Published since 1997
Longtime contributor to AAJ and Downbeat, Jazz Review, EjazzNews, Radio DirectX.
This is a new tribute release performed by three members of famed R&B/pop supergroup Earth, Wind & Fire. Along with a cast of session musicians that includes bassist Bobby Watson, this effort does indeed surpass expectations. The group retrofits 22 pieces culled from the EW&F songbook into hip and vivacious, modern-day representations. The band jazzes it up in spots via a few peppy swing grooves and fluid synth solos. With a large ensemble, the one-time members contemporize classics such as "Serpentine Fire and "Fantasy. This isn't one of those half-baked marketing attempts to earn a few extra bucks. All parties involved did their homework here. Strong arrangements, in-the-pocket grooves and the players' enthusiastic musical demeanor stack up rather nicely.
Aki Takase, Alex von Schlippenbach, DJ Illvibe
This trio investigates the division of reality and fantasy. A husband and wife team of pianists, Alex von Schlippenbach and Aki Takase, align with Germany's DJ Illvibe. The premise for this recording containing twenty brief pieces is framed upon the artists' interpretations of exotic cities. Sure enough, it's an anomalous musical venture, brimming with quirky three-way dialogues and spiced up with EFX/turntable scratches amid free-style improv. Outings like this are becoming more in vogue these days, especially when implemented within the context and applications of like-minded visionaries. Ultimately, the musicians delve into strangely exotic terrain, while not taking this imaginary, fun-filled trip too seriously.
Avant guitarist/composer Fred Frith's multifaceted legacy continues with his latest classically-tinged two-CD program. Featuring the Arditi String Quartet among other instrumentalists, the recording fuses chamber elements with dabs of John Cage modernism and stark Germanic overtones. Frith's arrangements are at times ambient and sometimes dissonant. He also counters the strings section with subtle electric guitar lines, perhaps emulating a cranky codger via his terse phrasings in contrast to somber passages. After his previous avant-classical stylizations, each new recording adds credence to Frith's ongoing relevance in modern music. He's a modernist who envelops such a wide array of influences into his idiosyncratic implementations.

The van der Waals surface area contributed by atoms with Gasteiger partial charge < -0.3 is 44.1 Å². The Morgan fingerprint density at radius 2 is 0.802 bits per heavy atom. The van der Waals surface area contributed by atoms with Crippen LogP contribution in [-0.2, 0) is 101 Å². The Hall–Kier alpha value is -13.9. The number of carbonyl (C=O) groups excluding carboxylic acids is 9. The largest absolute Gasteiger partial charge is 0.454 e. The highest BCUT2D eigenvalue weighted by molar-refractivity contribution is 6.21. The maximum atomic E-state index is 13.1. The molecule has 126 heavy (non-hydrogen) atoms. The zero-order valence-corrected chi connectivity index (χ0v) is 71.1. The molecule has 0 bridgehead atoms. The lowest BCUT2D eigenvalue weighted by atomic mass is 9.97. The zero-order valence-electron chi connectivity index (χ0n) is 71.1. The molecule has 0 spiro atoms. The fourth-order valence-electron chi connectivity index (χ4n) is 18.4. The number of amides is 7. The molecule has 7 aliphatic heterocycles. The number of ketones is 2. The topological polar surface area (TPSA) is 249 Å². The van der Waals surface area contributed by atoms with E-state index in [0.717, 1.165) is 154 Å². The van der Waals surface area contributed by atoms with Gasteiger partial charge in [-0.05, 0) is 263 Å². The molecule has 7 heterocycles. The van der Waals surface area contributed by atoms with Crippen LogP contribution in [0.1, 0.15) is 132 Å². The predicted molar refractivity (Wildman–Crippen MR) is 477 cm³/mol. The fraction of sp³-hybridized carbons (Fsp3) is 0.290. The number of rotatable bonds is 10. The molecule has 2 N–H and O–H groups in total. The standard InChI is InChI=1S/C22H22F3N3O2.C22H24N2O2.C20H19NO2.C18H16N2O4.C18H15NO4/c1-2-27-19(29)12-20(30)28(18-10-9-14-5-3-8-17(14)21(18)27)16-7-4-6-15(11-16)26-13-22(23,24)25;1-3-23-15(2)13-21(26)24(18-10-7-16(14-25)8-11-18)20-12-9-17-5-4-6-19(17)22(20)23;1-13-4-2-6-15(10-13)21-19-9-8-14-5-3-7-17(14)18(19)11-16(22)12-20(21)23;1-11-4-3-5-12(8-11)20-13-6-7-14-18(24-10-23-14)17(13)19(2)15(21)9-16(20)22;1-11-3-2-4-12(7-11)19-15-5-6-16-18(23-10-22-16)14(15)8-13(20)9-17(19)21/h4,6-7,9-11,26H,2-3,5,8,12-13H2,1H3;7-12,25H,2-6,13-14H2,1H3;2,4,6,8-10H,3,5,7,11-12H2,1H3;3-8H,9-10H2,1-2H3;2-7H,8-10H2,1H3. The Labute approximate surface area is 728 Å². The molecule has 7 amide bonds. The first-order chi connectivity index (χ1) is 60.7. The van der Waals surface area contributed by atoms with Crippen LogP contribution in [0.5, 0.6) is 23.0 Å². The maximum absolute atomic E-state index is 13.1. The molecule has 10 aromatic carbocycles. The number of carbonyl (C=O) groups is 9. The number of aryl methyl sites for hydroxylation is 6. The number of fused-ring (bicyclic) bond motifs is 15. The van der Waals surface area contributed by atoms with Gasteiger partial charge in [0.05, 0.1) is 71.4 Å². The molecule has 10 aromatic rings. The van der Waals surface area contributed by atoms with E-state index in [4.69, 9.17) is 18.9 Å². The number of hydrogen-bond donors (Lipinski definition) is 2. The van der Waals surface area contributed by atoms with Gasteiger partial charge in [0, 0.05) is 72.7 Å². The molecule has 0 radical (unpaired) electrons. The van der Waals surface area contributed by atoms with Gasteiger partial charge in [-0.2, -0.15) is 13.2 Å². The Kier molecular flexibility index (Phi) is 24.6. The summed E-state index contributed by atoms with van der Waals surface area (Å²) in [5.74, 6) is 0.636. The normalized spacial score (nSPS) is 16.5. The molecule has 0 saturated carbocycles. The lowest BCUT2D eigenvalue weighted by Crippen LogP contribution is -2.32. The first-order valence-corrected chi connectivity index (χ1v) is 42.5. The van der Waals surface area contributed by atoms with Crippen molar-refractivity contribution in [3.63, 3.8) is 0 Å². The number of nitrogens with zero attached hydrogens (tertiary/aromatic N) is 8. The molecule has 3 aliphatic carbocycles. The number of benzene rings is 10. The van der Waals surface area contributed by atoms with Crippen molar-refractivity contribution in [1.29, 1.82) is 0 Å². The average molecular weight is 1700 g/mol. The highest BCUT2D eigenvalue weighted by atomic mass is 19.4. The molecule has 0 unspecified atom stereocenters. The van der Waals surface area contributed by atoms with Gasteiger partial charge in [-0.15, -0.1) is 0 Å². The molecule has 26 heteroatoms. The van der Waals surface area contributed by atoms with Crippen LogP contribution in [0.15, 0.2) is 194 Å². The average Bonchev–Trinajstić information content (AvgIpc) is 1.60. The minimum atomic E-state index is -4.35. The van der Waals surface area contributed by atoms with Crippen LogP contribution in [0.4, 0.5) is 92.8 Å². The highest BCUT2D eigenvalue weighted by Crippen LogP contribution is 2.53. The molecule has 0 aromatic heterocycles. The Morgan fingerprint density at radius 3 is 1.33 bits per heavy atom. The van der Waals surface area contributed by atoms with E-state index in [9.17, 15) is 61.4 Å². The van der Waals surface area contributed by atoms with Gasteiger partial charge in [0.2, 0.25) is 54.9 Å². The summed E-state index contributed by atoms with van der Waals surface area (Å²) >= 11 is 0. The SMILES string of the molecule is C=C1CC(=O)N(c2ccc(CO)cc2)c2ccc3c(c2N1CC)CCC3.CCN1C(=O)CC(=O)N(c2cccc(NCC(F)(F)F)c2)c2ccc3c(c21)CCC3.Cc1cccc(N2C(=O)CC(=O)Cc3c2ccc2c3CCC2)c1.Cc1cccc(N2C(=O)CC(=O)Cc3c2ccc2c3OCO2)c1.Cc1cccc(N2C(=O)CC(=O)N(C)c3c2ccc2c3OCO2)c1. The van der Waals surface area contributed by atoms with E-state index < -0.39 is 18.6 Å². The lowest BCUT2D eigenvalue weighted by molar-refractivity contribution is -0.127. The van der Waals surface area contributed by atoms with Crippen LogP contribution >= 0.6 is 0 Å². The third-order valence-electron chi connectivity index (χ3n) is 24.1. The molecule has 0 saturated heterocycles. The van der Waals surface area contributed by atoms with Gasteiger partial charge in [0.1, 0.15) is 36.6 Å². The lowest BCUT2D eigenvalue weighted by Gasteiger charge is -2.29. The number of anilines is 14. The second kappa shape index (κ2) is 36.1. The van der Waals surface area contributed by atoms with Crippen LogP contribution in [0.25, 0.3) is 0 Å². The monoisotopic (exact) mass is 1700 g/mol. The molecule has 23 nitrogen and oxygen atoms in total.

Enrico Pieranunzi & String Quartet
Highly regarded jazz pianist Enrico Pieranunzi, bassist Marc Johnson, and saxophonist Rosario Giuliani wondrously engage in lush, contrapuntal arrangements with a string quartet. With refinement, elegance, and chops, the jazz musicians bridge a third stream approach with moments of unrequited romance. Pieranunzi is apt to turn up the heat with bustling arpeggios and fluid single-note runs. Guiliani's whispery sax lines and Johnson's firm bottom end round out a production bustling with sinuous movements and heavenly choruses.
The Marty Nau Group
At The Bouquet Chorale
Marty Nau leads a three-man frontline alto sax section (also including alto sax great Phil Woods) for this perky bop-based set. Nau and company bridge old-school Charlie Parker vibes with a modern-day appearance along with a piano-bass-drums rhythm section. Saxophonists Vince Laudear and Woods contribute compositions to complement the sextet's rendering of a few jazz favorites. It's a democratic engagement as the soloists' trade zesty fours and rapid unison choruses along with some general hell-raising. This is the type of jazz session where everything seems to click...
Off The Cuff
Shane Theriot (Grease Factor)
In July of 2004, this band almost tore the roof down at New Orleans' Howlin Wolf venue. A Louisiana native and guitarist for the Meters, Shane Theriot leads this funk/rock/blues quintet through a conglomerate of soul-stirring and generally blistering tunes. Super drummer Jeff Sipe adds polyrhythmic aplomb to these hard-driving romps, while Theriot's sizzling licks and Johnny Neel's bluesy Hammond B-3 grooves serve as accelerators. Simply put, this band smokes! And percussionist Count M' Butu adds a Santana-like edge to some of these zesty works, spanning various modulations and flows. Theriot is in the driver's seat, and the respective soloists are afforded ample soloing space, including a few for bassist Derek Jones' killer riffs. Consequently, this band casts a nouveau spin to the Big Easy's sometimes conservative musical disposition.
The Art Of Intimacy
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